Educational Administration, Department of


First Advisor

Dr. Barbara LaCost

Date of this Version

Summer 7-2016


A DISSERTATION Presented to the Faculty of The Graduate College at the University of Nebraska In Partial Fulfillment of Requirements For the Degree of Doctor of Education, Major: Educational Administration (UNL-UNO), Under the Supervision of Professor Barbara Y. LaCost. Lincoln, Nebraska: July, 2016

Copyright (c) 2016 Tami Eshleman


The purpose of this study is to determine if and how each of the two accreditation options in Nebraska may influence student achievement outcomes. A mixed-methods study was developed. Phase I quantitative analysis determined whether a significant difference existed in the ACT composite scores and the NeSA reading and math assessments in schools accredited by either the Nebraska Frameworks or AdvancED. The analysis revealed that NeSA math was influenced by accreditation choice. Based on the quantitative results, school superintendents were identified for Phase II qualitative methods to survey and interview to share (a) attributes that contributed to their academic success, (b) how accreditation influences best teaching practices, and (c) what challenges affect student achievement.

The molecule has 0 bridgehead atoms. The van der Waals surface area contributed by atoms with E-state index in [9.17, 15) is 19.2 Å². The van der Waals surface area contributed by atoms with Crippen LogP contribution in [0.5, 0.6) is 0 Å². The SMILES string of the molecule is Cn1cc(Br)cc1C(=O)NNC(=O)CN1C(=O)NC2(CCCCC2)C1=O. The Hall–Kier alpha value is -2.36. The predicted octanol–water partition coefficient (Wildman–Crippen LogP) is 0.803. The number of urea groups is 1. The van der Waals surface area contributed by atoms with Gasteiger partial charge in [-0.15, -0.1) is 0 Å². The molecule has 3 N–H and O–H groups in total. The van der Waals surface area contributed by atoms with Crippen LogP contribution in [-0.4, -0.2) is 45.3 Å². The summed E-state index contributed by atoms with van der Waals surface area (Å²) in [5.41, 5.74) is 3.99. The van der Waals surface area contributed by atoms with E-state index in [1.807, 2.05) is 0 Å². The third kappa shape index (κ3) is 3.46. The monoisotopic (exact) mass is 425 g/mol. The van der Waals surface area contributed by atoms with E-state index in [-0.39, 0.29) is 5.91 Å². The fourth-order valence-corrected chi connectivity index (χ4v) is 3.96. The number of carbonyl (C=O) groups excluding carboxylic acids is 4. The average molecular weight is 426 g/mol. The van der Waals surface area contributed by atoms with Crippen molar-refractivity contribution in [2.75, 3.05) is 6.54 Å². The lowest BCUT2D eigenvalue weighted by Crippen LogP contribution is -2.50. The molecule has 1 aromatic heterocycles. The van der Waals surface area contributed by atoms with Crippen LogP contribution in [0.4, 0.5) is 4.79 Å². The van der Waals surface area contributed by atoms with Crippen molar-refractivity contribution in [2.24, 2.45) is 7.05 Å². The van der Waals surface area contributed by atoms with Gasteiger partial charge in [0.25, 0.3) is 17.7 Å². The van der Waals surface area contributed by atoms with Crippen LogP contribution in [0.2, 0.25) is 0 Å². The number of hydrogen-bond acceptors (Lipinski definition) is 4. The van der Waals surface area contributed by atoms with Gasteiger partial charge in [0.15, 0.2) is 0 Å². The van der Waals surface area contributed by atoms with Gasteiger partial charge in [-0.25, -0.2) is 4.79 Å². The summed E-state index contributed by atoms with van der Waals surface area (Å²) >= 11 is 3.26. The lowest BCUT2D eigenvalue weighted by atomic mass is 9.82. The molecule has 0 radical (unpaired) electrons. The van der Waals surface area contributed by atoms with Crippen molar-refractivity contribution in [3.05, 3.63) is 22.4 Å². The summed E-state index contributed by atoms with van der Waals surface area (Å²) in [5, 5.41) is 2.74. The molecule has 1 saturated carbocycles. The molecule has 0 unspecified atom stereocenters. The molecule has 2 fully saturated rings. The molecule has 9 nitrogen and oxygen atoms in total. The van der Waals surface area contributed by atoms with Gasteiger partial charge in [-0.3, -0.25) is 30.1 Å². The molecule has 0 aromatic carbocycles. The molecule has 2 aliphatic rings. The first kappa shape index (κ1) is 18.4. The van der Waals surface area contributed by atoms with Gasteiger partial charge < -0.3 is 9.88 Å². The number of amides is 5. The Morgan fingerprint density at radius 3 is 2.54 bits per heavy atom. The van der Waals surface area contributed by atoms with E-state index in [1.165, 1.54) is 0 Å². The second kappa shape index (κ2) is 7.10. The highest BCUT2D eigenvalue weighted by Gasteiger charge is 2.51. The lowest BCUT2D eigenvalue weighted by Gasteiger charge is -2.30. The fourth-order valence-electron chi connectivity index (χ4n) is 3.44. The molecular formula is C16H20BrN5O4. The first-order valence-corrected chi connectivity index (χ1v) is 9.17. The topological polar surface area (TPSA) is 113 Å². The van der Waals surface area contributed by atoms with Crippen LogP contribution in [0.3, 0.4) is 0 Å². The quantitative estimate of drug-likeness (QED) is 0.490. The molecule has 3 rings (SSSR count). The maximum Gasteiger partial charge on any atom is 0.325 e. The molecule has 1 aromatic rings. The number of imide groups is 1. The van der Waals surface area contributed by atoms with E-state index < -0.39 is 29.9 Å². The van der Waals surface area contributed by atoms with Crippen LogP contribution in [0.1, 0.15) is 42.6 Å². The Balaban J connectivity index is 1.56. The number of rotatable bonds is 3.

Respondents did not attribute their success to accreditation process. The districts’ successes were based on processes that were developed by the district leaders. Personnel contributed to the success according to the respondents. Policymakers should focus on reducing the requirements for accountability and accreditation that would allow districts to focus on improving student achievement.

Advisor: Barbara LaCost